As you identify each of the 50 more ways to soothe yourself without food, you group these techniques into specific categories. One of these is Expressive Arts Therapy. Can you please share your experiences working with others as they use these suggestions?
The section on Expressive Arts therapy taps into your right brain—your creative and intuitive side. Many of my clients spend most of their day locked into using their left brain—making decisions, planning etc. These right brain techniques help you to have fun while also finding calm and comfort. Here is an easy example that puts a little creative twist on journaling. Write down vertically on a piece of paper one word that summarizes your feeling. Use the first letter to start off explaining how you feel. For example, if you are feeling anxious start with A—annoyed with my sister. At the end you have a journal/poem. Whalla!
What are some of your favorites ways to soothe yourself?
I have many favorites! Having a cup of tea in the afternoon is one of the most soothing, inexpensive, easy, quick practices that I love. I’ve done a lot of traveling with my husband who is sent all over the world for his job. I’ve found that whenever I am invited into someone’s home in a different country, I am often offered a cup a tea. It’s the most popular beverage in the world. There is usually a ritual about tea, including how it is served, the kind of tea selected, and the pace of drinking it. I seek out new kinds of tea. If you haven’t done this, I recommend pursing the tea isle in your grocery store. Black tea, vanilla Mighty Leaf, is my favorite. Black tea has been clinically shown to naturally reduce your cortisol levels!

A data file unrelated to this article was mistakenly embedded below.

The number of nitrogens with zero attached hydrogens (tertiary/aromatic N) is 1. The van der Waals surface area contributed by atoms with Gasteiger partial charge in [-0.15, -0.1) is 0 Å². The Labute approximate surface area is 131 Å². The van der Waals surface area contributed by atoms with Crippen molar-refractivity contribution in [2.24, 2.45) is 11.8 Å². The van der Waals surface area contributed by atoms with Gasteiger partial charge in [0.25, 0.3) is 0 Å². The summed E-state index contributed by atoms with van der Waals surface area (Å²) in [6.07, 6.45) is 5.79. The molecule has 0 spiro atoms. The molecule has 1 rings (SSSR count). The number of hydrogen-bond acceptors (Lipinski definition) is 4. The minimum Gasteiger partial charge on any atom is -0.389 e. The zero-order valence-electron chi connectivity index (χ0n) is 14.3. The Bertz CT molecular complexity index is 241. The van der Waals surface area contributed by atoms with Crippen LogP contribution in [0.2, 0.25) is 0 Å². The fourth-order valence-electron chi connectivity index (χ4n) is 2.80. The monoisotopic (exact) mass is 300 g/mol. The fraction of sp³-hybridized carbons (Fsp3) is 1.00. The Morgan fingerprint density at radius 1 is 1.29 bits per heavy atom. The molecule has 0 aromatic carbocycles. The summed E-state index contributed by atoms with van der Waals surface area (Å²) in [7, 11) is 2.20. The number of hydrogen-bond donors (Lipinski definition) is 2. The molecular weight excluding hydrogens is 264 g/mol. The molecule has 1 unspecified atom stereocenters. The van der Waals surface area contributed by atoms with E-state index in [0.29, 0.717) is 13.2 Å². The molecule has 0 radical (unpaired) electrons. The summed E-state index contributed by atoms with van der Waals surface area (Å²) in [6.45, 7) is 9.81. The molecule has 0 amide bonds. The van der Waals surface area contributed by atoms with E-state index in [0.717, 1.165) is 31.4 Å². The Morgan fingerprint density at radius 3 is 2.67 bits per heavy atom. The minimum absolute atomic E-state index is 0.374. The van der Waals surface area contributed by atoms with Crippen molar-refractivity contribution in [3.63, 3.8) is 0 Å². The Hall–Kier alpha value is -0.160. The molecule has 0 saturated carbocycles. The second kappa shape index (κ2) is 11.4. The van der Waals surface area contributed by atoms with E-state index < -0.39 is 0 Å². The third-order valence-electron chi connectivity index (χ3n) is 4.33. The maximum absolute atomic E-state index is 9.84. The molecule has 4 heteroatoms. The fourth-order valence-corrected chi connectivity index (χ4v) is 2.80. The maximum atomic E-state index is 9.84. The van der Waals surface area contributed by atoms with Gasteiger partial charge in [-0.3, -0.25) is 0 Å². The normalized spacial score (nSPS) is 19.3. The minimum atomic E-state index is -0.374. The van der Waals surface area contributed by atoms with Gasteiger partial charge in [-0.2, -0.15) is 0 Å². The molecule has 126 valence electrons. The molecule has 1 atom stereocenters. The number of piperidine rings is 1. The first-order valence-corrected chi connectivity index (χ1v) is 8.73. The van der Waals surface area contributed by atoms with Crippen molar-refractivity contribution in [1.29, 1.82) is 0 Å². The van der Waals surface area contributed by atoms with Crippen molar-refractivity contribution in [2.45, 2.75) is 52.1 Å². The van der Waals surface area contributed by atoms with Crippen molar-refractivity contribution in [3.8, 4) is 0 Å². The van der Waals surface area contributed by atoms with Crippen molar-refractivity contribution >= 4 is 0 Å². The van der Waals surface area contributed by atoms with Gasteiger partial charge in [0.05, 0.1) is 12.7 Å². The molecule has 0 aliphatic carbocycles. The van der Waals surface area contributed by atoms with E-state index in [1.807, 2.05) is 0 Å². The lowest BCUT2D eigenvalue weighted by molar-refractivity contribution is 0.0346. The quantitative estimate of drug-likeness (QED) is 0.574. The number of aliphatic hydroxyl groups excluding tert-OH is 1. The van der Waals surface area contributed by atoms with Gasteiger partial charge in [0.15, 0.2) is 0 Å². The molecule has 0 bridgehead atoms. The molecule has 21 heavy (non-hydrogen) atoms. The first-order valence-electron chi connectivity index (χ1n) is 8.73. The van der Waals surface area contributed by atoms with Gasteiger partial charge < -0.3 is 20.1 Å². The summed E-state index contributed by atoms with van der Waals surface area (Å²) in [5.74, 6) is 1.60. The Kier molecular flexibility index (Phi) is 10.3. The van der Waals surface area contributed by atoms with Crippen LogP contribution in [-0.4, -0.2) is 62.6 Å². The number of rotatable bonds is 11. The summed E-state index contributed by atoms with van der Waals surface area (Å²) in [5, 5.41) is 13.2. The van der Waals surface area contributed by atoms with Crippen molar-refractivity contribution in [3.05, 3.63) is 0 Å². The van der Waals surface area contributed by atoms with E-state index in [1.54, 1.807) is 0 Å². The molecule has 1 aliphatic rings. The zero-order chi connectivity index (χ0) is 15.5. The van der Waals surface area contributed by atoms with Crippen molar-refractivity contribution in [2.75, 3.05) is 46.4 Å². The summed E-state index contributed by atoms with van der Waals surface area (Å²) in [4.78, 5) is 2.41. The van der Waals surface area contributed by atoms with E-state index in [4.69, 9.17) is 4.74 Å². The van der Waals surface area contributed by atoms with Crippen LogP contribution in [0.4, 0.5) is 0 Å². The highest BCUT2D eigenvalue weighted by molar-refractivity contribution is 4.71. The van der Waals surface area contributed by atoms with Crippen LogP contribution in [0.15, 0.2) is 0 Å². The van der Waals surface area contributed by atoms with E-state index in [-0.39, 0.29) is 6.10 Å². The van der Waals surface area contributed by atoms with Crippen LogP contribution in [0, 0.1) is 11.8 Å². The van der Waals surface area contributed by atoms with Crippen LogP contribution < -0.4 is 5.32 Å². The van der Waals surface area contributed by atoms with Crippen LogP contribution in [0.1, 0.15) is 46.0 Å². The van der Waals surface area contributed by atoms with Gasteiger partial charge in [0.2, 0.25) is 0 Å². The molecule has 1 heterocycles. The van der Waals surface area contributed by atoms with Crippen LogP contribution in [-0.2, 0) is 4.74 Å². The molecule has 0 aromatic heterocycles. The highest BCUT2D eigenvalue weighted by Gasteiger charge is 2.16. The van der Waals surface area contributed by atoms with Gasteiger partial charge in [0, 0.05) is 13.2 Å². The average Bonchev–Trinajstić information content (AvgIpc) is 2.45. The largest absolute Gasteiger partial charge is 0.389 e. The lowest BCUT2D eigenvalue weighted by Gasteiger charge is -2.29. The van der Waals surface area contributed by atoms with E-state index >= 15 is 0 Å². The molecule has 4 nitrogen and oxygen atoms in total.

I also love the squeegee breath. It’s so simple and easy to do. I’m very visual in nature so the picture it brings to mind helps me to focus. If you this sounds like you too, this is one technique in the book that will transform the way you calm down!
Who should read your book?
Everyone! We all experience stress every single day. Unfortunately, we weren’t given a handbook for coping with daily stress—until now! Stress and comfort eaters say this is a book that has been a game changer for them. Even people who aren’t stress eaters have told me that they benefited from this book. It has taught them effective ways to enjoy life more and feel less overwhelmed.
About the author –
Susan Albers, Psy.D., is a New York Times best selling author and a clinical psychologist at the Cleveland Clinic who specializes in eating disorders, body image concerns, healthy eating and mindfulness. After obtaining a masters and doctorate degree from the University of Denver, Dr. Albers completed an APA internship at the University of Notre Dame in South Bend, Indiana, and a post-doctoral fellowship at Stanford University in California. Dr. Albers conducts mindful eating workshops across the country. www.eatingmindfully.com
Dr. Albers is the author of seven mindful eating books including: EatQ, 50 Ways to Soothe Yourself Without Food, Eating Mindfully, Eat, Drink, and Be Mindful and Mindful Eating 101. Her work has been featured in O, the Oprah Magazine, Family Circle, Shape, Prevention Magazine, Self, Health, Fitness Magazine, Vanity Fair, Natural Health, the Wall Street Journal and was on Dr. Oz. Susan is a contributor to the Huffington Post and Psychology Today. Dr. Albers is frequently quoted in popular magazines, newspapers and on T.V. She frequently makes media appearances on TV and in magazines. Download her free Mindful Eating Pledge: https://mindfuleatingsummit.com/mindful-eating-pledge/